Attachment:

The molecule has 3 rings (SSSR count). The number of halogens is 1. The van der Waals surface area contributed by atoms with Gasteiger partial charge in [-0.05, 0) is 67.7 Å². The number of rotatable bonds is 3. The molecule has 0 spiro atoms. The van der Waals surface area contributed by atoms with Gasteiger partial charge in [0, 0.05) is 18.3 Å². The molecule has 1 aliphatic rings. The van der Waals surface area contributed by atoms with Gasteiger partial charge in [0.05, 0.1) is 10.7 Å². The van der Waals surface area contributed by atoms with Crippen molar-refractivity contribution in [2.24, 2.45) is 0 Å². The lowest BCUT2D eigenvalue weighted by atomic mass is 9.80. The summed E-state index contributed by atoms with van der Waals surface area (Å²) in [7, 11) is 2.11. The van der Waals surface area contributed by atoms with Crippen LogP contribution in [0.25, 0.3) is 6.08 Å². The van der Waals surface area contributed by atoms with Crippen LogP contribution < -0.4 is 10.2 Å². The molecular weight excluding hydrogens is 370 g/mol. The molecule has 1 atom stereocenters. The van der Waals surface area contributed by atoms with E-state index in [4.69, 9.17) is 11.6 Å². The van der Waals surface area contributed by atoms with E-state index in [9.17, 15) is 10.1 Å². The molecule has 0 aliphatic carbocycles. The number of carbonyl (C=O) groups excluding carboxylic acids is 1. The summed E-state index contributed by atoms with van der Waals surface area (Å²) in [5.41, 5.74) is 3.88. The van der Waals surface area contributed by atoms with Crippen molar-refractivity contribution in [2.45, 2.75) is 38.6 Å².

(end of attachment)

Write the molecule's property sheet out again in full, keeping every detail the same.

The molecule has 3 rings (SSSR count). The number of halogens is 1. The van der Waals surface area contributed by atoms with Gasteiger partial charge in [-0.05, 0) is 67.7 Å². The number of rotatable bonds is 3. The molecule has 0 spiro atoms. The van der Waals surface area contributed by atoms with Gasteiger partial charge in [0, 0.05) is 18.3 Å². The molecule has 1 aliphatic rings. The van der Waals surface area contributed by atoms with Gasteiger partial charge in [0.05, 0.1) is 10.7 Å². The van der Waals surface area contributed by atoms with Crippen molar-refractivity contribution in [2.24, 2.45) is 0 Å². The lowest BCUT2D eigenvalue weighted by atomic mass is 9.80. The summed E-state index contributed by atoms with van der Waals surface area (Å²) in [7, 11) is 2.11. The van der Waals surface area contributed by atoms with Crippen LogP contribution in [0.25, 0.3) is 6.08 Å². The van der Waals surface area contributed by atoms with Crippen LogP contribution < -0.4 is 10.2 Å². The molecular weight excluding hydrogens is 370 g/mol. The molecule has 1 atom stereocenters. The van der Waals surface area contributed by atoms with E-state index in [4.69, 9.17) is 11.6 Å². The van der Waals surface area contributed by atoms with E-state index in [9.17, 15) is 10.1 Å². The molecule has 0 aliphatic carbocycles. The number of carbonyl (C=O) groups excluding carboxylic acids is 1. The summed E-state index contributed by atoms with van der Waals surface area (Å²) in [5.41, 5.74) is 3.88. The van der Waals surface area contributed by atoms with Crippen molar-refractivity contribution in [2.45, 2.75) is 38.6 Å².